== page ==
The Government chose the last day before the parliamentary recess to publish its promised "action plan" for the introduction of identity cards. And it came with one agreeable surprise. Plans for a huge national database have been shelved. The Home Office will make do with three databases they already have. This marks a welcome retreat from the technological gigantism that has marked so much government computerisation.
In other respects, however, the "action plan" confirms most of what we knew and feared. A national ID card is to be introduced from 2009 and become compulsory the following year. It will contain basic personal details, along with biometric data embedded in a microchip. In a tacit recognition that some people could still fall through its net, the Home Office simultaneously announced that it wanted foreigners already living in Britain also to register their biometric details.
The effect of these twin announcements was to bring compulsory ID cards in Britain one step stage closer - at a time when MPs were about to disperse and most other people were focusing on seasonal festivities. That there was no great outcry yesterday, however, does not make the arguments against ID cards less compelling. They will be expensive; they will produce a bureaucratic monster; above all, they will enhance the power of the state at the expense of our envied civil liberties.
The Government offers two non-sequiturs and a fog of populist rhetoric in its defence. It argues that the pledge on ID cards was in Labour's election manifesto, implying that this provides an automatic electoral mandate. The mandate, though, depends on Parliament, which was deeply split on the issue. The Conservatives are committed to repealing the legislation, should they win the next election.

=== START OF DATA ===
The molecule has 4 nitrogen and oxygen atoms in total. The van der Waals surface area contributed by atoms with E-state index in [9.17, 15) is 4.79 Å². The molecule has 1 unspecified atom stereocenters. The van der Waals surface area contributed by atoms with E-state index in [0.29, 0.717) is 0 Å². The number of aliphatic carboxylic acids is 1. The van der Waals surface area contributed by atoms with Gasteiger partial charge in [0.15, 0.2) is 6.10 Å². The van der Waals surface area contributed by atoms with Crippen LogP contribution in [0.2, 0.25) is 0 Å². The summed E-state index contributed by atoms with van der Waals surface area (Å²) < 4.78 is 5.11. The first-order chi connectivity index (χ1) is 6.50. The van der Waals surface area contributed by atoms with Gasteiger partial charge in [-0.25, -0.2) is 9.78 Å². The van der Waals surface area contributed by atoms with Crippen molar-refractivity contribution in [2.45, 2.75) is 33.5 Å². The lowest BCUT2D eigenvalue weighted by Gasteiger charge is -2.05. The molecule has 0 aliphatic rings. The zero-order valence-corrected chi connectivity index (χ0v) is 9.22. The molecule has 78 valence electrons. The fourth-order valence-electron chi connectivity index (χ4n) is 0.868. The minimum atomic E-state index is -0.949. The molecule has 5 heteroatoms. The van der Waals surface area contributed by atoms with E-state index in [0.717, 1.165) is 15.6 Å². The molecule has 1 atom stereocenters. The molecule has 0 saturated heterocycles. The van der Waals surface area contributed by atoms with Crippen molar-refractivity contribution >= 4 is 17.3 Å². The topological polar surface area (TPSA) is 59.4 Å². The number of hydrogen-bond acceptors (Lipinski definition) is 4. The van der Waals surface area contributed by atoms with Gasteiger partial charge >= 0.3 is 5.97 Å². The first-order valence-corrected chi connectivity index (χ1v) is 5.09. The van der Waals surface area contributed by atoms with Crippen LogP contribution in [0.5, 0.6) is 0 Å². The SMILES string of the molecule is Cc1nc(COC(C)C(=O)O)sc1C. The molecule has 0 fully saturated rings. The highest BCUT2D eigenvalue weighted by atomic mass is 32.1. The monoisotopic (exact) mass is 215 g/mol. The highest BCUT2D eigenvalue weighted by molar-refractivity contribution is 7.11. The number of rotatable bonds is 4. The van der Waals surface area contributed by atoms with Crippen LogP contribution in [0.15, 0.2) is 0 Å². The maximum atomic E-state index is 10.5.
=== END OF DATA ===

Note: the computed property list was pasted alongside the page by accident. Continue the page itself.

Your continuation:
Ministers also argue that a majority supports ID cards, as though a majority view necessarily confers moral acceptability. But it is not even certain that there is a majority. Survey questions tend to be posed in the context of the supposed threat from terrorism or illegal immigration, and so are calculated to solicit an answer in the affirmative. They are almost never posed in the context of civil liberties and the British way of life. Nor is it proved that either terrorism or illegal immigration - the two evils ministers insist they are designed to tackle - would be curbed, let alone prevented, by ID cards. The US, from where our own government has taken so many policy ideas, has no national ID card and no plans to introduce one, despite the security panic precipitated by the terrorist attacks of 2001. The US, it seems, recognises that forgery, multiple identities and the like are endemic in the underworld of terrorism and illegal migration, and an ID card would do little to change this.
Britons are already among the most closely observed people in the developed world. We have more CCTV cameras per head than any other country in Europe or North America. Our DNA database contains 3.5 million samples, of which more than one million belong to individuals without a criminal conviction. The proposed road tolls would require satellite tracking devices that would monitor the movements of every motorist. Details of the NHS database were released this week.
We believe ID cards will be an illiberal intrusion into our lives and create more problems than they will solve. We also note that when the Home Secretary said yesterday he was abandoning the idea of a national database, he set out his reasons as follows: "We have decided it is lower risk, more efficient and faster to take the infrastructure that already exists." This is hardly a reassuring comment on the original plan. Perhaps the whole project can now be reassessed in a similarly common-sense light.